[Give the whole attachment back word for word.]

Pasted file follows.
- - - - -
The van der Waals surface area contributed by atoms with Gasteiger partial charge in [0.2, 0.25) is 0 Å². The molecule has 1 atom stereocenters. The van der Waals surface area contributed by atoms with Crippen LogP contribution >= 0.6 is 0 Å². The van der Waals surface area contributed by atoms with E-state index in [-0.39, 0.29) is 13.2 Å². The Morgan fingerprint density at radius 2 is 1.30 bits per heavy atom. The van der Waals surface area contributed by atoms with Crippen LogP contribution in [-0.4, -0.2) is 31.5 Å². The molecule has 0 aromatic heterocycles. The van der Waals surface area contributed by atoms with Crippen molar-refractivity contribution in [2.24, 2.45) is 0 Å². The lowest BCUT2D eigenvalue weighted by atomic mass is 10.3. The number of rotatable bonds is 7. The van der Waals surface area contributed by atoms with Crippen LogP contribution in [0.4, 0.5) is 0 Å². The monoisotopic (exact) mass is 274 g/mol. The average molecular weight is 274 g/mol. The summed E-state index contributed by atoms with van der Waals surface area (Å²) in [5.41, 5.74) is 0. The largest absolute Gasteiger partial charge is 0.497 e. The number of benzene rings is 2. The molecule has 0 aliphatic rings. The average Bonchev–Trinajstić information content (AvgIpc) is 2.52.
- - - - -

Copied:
The van der Waals surface area contributed by atoms with Gasteiger partial charge in [0.2, 0.25) is 0 Å². The molecule has 1 atom stereocenters. The van der Waals surface area contributed by atoms with Crippen LogP contribution >= 0.6 is 0 Å². The van der Waals surface area contributed by atoms with E-state index in [-0.39, 0.29) is 13.2 Å². The Morgan fingerprint density at radius 2 is 1.30 bits per heavy atom. The van der Waals surface area contributed by atoms with Crippen LogP contribution in [-0.4, -0.2) is 31.5 Å². The molecule has 0 aromatic heterocycles. The van der Waals surface area contributed by atoms with Crippen molar-refractivity contribution in [2.24, 2.45) is 0 Å². The lowest BCUT2D eigenvalue weighted by atomic mass is 10.3. The number of rotatable bonds is 7. The van der Waals surface area contributed by atoms with Crippen LogP contribution in [0.4, 0.5) is 0 Å². The monoisotopic (exact) mass is 274 g/mol. The average molecular weight is 274 g/mol. The summed E-state index contributed by atoms with van der Waals surface area (Å²) in [5.41, 5.74) is 0. The largest absolute Gasteiger partial charge is 0.497 e. The number of benzene rings is 2. The molecule has 0 aliphatic rings. The average Bonchev–Trinajstić information content (AvgIpc) is 2.52.